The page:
The Importance of Friends

Since having Indy, I swear time has gone by faster than ever.  One minute, he was this gangly little thing, now, seemingly in the blink of an eye, he’s almost 8 months old, 14.2 hands, and a little horse.  That’s what he is now, a small horse.  It’s hard to call him a foal, or a baby, or a weanling now that is he bigger than all ponies and some horses at the barn!

Shady & Indy (28).JPG
I had a hunch from the beginning that he was going to be big…

I thought I had everything planned out for him.  First off, I should know better right there.  Nothing goes as planned with horses.

I didn’t realize how hard it would be to find Indy the right place to have friends.  When he was 2 months old I started looking for a new barn. The barn where he was born was a great setup, with an in and out stall that had a large, grass paddock attached. There was a fenced in ring and lots of trails.  But, most importantly, it was lacking was friends for Indy.  There were two older mares there, but that was it.

I won’t get into how hard it was to find an appropriate facility.  One with potential friends, safe fencing, and within a reasonable distance from my home.  I was beginning to get desperate when I finally found a facility that boarded broodmares and their foals.

It wasn’t much of a riding facility, but what mattered most at the time was Indy.  I wanted the weaning experience to be as low stress as possible, given that it is a stressful time in his life.  I did a night time weaning first; he had his own stall at night then went out in the field with Shady during the day.  I feel this really helped easy them into it.

Finally, the day came for Indy to go out with other foals.  They were a month older and already weaned, but size wise Indy dwarfed them. The other foals didn’t mind and soon they were all running around and playing.  I was so happy for him!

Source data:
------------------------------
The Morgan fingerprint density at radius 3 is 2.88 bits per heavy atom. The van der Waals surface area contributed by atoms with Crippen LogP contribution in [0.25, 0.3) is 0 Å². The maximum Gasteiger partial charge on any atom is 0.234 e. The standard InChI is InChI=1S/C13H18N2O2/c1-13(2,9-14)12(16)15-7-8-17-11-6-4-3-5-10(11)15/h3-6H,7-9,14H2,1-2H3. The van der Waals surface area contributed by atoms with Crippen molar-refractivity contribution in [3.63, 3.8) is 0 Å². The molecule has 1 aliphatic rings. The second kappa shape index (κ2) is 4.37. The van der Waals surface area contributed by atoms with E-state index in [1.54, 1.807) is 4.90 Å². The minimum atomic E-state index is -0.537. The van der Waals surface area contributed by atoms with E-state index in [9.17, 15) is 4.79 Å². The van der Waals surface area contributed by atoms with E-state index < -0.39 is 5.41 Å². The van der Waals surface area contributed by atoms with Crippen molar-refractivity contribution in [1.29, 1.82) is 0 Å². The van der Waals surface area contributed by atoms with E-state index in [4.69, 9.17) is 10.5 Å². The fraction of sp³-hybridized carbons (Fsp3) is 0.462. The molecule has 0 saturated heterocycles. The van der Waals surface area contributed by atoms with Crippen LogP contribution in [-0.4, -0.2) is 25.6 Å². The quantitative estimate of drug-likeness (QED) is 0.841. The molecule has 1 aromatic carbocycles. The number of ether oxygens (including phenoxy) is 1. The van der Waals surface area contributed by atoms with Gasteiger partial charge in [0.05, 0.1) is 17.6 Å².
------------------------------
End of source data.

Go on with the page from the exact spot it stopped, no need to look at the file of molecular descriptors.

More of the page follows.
My happiness faded after less than a week.  I came to the barn only to be told that the other two foals were leaving, moving to new homes.  I was crushed; Indy was losing his first friends and most likely the only chance to be with horses his age.

His only choice now for a friend was a mare that came into heat, let him try to nurse, and then squirted all over him.  Good thing he tolerates baths. A few days later the mare was mean to him instead, chasing him off and biting him.  I was pretty miserable.  I spent a lot of time with him, but it’s not the same.  He’s got to learn to be a horse too.

As much as I hate moving my horses around, it was no longer a good place for us (there were other issues as well).  We moved much closer to home, to a beautiful, safe facility.  Shady and I have plenty of room for riding, and Indy has a friend.  He will have more in the spring, but for now he’s quite happy.  Although his friend is not his age (he’s 27!) they are almost the same size and they play all the time.  He’s got plenty of stimulation with lots of horses around, room to run, and a lot of variety.  We can go in the indoor, around the track, through the cross country field, and out on miles of trails.  I was worried about a larger facility having too much commotion, but it has actually been very good for him.  He’s been exposed to a ton and also has a lot to look at.  It will keep him occupied and hopefully vice-free!

(Video is of a slow motion “drive-by” of Indy’s response to being dominated a minute earlier)

So, if you are thinking about raising a foal, this is something to really consider.  I honestly hadn’t thought it would be so hard to find friends for him.  I reached a point where, in a moment of frustration (madness?) I briefly considered looking into adopting a foal so they could have each other.  Thankfully finances and my boyfriend limited me.

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2 thoughts on “The Importance of Friends”

  1. This is a real problem for the owner breeder. I am facing a similar dilemma. I adore my mare and want her with me but I know the best thing for her is to foal in a herd so that, come weaning, she has a support group and the foal has a herd to be part of. Everything points at placing her at a stud but I’m going to miss her so much! She’s not even in foal yet but I’m getting my worrying done early!! Its great that you found a nice place and a friend for Indy. Who knows, maybe a kindly older horse raises a foal to have better manners than the foal who grows up in a band of colts or fillies.

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